Health Care Workers: What Policy Changes Has Your Employer Made Since Roe v. Wade Was Overturned?

Help our reporters cover the ramifications of the Dobbs decision.

Pro-choice demonstrators, including Emma Harris, left, and Ellie Small, center, both students at George Washington University gather in front of the Supreme Court of the United States on Tuesday, May 3, 2022 in Washington, DC.Kent Nishimura/Los Angeles Times/Getty

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When the Supreme Court overturned Roe v. Wade, Republican-led states quickly implemented severe abortion restrictions and outright bans. This left hospitals, pharmacies, medical practices, and other health care providers scrambling to interpret the new laws and communicate policy changes to employees. Already, we’ve seen reports of OB-GYNs hesitating to terminate unviable pregnancies that are endangering the health of a pregnant person because the fetus still has a heartbeat, and of pharmacists refusing to fill prescriptions for non-pregnant women of childbearing age because the medication could cause miscarriages.

If you are a health care professional working in a state that has enacted new anti-abortion laws, we want to hear from you about how your employer has changed its policies to comply with these measures. Ideally, we would like to see the emails, memoranda, and other internal documents conveying these new directives, so we can better report on the implications of the Supreme Court’s Dobbs v. Jackson Women’s Health Organization decision. Contact us at motherjones.com or, to communicate via secure Protonmail (you’ll need a free account for yourself), email mother_jones_mag at protonmail.com. Use the subject line: “Abortion policies.”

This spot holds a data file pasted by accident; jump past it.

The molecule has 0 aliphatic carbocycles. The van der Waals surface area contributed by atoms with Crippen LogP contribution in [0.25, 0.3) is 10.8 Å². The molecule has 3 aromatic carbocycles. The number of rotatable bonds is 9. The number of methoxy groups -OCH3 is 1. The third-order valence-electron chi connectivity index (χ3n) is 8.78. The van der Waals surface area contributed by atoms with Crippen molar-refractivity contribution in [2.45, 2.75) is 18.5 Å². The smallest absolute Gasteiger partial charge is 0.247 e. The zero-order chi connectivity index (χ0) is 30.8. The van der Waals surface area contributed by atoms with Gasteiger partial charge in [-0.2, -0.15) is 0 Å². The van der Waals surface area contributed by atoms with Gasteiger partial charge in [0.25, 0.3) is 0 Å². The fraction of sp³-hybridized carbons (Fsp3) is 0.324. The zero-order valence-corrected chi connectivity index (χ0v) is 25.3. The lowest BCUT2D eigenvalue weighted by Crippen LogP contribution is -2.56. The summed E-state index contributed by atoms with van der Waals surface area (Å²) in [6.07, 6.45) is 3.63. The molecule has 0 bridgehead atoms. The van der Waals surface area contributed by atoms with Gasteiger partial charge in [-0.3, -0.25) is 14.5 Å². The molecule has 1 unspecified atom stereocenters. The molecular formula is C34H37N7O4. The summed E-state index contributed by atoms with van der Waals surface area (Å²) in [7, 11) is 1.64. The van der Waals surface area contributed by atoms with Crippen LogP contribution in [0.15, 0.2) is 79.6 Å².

Tips can be published anonymously. Mother Jones may reach out to you to help verify the submissions, but will redact identifying information from materials we publish at your request. In order to protect yourself, please refrain from using work email addresses or devices to send us the information.

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TIME IS RUNNING OUT!

We have an ambitious $350,000 online fundraising goal this month and it's truly crunch time: About 15 percent of our yearly online giving usually comes in during the final week of the year, and in "No Cute Headlines or Manipulative BS," we explain why we simply can't afford to come up short right now.

The bottom line: Corporations and powerful people with deep pockets will never sustain the type of journalism Mother Jones exists to do. And advertising or profit-driven ownership groups will never make time-intensive, in-depth reporting viable.

That's why donations big and small make up 74 percent of our budget this year. There is no backup to keep us going, no alternate revenue source, no secret benefactor. If readers don’t donate, we won’t be here. It's that simple.

And if you can help us out with a donation right now, all online gifts will be matched thanks to an incredibly generous matching gift pledge.

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